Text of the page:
Norma Synopsis

The Story of Bellini's Opera

Photo by Jack Mitchell/Getty Images


Vincenzo Bellini


December 26, 1831 - La Scala, Milan

Other Popular Opera Synopses:

Donizetti's Lucia di Lammermoor, Mozart's The Magic Flute, Verdi's Rigoletto, & Puccini's Madama Butterfly

Setting of Norma:

Bellini's Norma takes place in 50 BC Gaul.

The Synopsis of Norma

Norma, ACT 1
Deep into the forest within a sacred grove, the Druids gather around an altar and pray to their god for strength against the Roman armies.

The high priest, Oroveso, leads them in their prayer. After they have said their prayers, they leave the forest. Moments later, Pollione, the Roman proconsul, arrives with his centurion, Flavious, telling him that he no longer loves Oroveso's daughter, Norma (even though she broke her vow of chastity and gave birth to two children). Pollione has fallen in love with one of the virgin temple priestesses, Adalgisa. When the bronze temple instrument is sounded, signaling the return of the Druids, the Romans quickly depart. Norma arrives and prays for peace (singing the famous aria, "Casta diva"), hoping to prolong the life of her secret Roman lover, Pollione, after having visions of the Romans' defeat. When Norma leaves, Adalgisa, who has been praying below the altar, descends to the top to say her prayers. She prays for strength to resist Pollione's advances, but when he arrives, she gives in to his request and agrees to travel to Rome with him the next day.

In Norma's bed chamber, she confides to her servant that she fears Pollione loves another woman and they are fleeing to Rome the following day, but she has no idea who this woman could be. Adalgisa arrives with a heavy heart, seeking guidance from Norma. Adalgisa tells Norma that she has been unfaithful to their gods because she has given her love to a Roman man.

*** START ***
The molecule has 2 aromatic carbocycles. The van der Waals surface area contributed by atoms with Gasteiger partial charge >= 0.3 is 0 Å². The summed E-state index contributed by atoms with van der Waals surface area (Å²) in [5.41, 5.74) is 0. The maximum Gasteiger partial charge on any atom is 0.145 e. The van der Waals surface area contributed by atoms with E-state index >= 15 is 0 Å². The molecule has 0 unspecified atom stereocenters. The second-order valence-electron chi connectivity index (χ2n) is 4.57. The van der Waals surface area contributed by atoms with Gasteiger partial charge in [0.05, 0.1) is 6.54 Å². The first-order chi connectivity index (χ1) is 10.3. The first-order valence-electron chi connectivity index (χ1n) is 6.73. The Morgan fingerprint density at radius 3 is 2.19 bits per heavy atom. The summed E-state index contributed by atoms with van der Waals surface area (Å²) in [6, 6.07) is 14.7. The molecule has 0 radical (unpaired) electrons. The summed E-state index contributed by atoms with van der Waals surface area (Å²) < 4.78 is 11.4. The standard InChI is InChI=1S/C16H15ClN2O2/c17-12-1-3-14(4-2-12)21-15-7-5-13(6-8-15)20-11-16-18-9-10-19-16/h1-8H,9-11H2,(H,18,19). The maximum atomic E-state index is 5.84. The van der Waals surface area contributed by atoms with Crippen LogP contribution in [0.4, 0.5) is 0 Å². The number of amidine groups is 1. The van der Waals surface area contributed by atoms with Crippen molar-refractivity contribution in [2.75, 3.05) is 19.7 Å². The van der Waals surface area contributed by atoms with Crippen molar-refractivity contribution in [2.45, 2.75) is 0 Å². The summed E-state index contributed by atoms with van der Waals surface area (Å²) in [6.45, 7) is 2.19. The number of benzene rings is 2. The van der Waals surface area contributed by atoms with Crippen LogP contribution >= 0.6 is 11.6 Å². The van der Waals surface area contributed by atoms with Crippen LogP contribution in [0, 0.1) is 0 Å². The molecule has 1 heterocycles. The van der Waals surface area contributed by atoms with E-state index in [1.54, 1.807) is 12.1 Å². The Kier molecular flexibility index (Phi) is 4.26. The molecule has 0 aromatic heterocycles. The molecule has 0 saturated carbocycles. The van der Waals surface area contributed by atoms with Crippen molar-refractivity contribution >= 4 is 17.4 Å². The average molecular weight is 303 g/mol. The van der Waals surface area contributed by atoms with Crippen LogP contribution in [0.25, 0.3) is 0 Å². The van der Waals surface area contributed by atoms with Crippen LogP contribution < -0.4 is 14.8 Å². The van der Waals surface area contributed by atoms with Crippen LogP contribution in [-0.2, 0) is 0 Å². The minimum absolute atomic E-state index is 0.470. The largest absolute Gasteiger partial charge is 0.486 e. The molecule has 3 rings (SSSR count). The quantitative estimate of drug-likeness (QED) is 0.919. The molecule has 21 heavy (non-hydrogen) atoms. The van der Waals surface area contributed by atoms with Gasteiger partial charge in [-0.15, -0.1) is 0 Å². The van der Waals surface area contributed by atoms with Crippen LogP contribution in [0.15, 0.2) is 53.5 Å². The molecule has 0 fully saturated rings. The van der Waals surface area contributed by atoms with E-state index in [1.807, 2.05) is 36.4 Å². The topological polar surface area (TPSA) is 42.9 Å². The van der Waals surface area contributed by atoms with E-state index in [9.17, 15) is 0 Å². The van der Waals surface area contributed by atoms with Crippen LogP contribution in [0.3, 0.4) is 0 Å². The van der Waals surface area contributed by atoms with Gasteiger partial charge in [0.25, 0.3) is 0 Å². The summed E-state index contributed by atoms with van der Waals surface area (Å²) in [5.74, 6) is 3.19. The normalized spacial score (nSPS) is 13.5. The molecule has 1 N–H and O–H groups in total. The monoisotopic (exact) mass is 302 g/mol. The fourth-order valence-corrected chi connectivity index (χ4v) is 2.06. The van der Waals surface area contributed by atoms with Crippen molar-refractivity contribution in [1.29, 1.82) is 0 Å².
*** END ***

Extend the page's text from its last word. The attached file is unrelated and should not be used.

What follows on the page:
Norma, recalling her own sin, is about to forgive Adalgisa until Pollione arrives seeking Adalgisa. Norma's love quickly turns to anger and Adalgisa realizes what has happened. She refuses to go with Pollione because of her extreme loyalty to Norma.

Norma, ACT 2
Pacing beside the beds of her small children late that evening, Norma is overcome with the urge to murder them so Pollione can never have them. However, Norma's love for them is too strong, and so she summons Adalgisa to take them to Pollione. She will give up his love so that Adalgisa can marry him and raise Norma's children as her own. Adalgisa refuses, and instead, tells Norma that she will speak with Pollione on Norma's behalf and convince him to return to Norma. Norma is moved by Adalgisa's kindness and sends her away on the task.

Back at the sacred altar, Oroveso announces to the Druids gathered around the altar that Pollione has been replaced by a new leader, who is much crueler, and that they should refrain from revolting for now in order to give them more time to plan their next battle. Meanwhile, Norma has arrived and awaits for Adalgisa's return. When Adalgisa finally shows up, she brings bad news; her attempt to persuade Pollione to return to Norma was unsuccessful.

Filled with rage, Norma takes to the altar and calls for war against the Romans. The soldiers chant along side her, ready to fight. Oroveso demands a life to be sacrificed so that their gods will grant them victory. Guards interrupt Oroveso when they capture Pollione desecrating their temple - Romans are forbidden to step foot inside their sacred building. Oroveso declares Pollione as the sacrifice, but Norma delays stalls. Pulling him aside to a private room, she tells him that he can have his freedom as long as he gives up his love for Adalgisa and returns to her instead. Pollione rejects her offer. Out of despair, she confesses her sins to her father in front of all the Druids and offers herself as the sacrifice. Pollione cannot believe Norma's benevolence and falls in love with her again.

He rushes to the altar and takes his place by her side on the sacrificial pyre.